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Re: Lost Valley Trail

Postby RSIBryce on Thu Oct 11, 2012 2:18 pm

Date Hiked: October 9, 2012
General Condition: Difficult (brushy and/or many deadfalls, faint tread)

Section: Lost Valley Connector to Lost Valley Camp

Trail winding down the rest of the way into the valley fairly brushy with sections of poison oak and some slide outs. Lower Lost Valley camps have gotten quite brushy. Upper camp next to the meadow got hit hard by the fire and many of the coulter pines are now dead. May be a dangerous place to camp during windy weather.
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Re: Lost Valley Trail

Postby RSIBryce on Thu Oct 11, 2012 2:13 pm

Date Hiked: October 9, 2012
General Condition: Difficult (brushy and/or many deadfalls, faint tread)

Section: Saddle to the Lost Valley Connector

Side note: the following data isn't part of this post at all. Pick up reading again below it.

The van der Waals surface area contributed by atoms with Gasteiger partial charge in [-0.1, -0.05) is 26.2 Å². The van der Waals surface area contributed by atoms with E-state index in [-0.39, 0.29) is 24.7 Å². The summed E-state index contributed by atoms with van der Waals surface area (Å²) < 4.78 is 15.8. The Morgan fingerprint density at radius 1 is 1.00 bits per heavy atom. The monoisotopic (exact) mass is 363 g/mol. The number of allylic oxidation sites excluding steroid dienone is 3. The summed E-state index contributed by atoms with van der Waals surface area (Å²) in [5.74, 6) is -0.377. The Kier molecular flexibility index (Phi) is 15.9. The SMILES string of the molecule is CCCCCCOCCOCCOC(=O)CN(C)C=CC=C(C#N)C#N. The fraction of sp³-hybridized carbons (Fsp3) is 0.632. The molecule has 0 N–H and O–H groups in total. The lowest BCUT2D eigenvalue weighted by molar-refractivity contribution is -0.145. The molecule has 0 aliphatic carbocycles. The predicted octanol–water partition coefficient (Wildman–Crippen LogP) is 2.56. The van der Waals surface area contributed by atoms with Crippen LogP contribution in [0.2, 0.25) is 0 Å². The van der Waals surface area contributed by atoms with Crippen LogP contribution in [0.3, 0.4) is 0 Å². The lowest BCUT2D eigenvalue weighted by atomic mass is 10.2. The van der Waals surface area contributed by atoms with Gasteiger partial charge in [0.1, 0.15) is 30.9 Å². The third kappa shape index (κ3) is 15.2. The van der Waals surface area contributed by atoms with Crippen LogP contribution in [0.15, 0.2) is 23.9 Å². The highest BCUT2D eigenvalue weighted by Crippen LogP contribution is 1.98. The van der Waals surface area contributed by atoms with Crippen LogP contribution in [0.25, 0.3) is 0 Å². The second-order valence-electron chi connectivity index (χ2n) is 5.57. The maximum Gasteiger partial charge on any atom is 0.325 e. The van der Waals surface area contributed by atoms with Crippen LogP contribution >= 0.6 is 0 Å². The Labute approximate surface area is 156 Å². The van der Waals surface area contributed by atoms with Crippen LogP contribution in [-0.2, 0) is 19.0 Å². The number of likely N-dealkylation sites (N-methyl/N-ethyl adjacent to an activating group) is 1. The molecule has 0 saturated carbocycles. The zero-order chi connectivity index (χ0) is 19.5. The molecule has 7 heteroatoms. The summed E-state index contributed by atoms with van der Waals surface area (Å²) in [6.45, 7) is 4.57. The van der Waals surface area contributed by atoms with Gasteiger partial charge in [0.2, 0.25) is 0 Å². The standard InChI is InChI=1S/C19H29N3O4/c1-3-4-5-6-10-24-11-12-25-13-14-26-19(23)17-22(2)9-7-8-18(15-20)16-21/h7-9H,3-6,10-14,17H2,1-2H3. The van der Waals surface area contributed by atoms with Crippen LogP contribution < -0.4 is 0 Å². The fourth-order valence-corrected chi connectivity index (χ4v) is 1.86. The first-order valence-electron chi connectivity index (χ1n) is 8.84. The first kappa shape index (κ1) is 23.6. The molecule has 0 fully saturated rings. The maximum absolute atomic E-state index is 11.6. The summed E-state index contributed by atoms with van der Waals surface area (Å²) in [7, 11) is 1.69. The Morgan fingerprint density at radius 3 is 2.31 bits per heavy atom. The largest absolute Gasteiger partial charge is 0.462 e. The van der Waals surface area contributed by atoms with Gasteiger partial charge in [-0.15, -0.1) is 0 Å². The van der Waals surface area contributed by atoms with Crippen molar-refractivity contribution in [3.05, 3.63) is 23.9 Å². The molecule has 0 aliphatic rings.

Leaving the saddle and heading down towards Lost Valley one begins to wish the trail crews had ventured a little further. Though I must say this section of trail is not nearly as bad as it was pre-fire in the Spring of 2008, when I was crawling under heavy sections of brush and dragging my backpack. I was expecting the worst and was actually surprised the regrowth hadn't yet come back extra thick. The trail is evident and passable though expect some brushy sections of pushing your way through. There's also some dangerous parts where the trail is simply eroding away at steep sections, especially in the scree (loose gravely hillsides). Fish remains a pleasant place to camp and has a nice flowing creek even in the dry season. The trail remains brushy with several sections of poison oak on the trail down to the connector.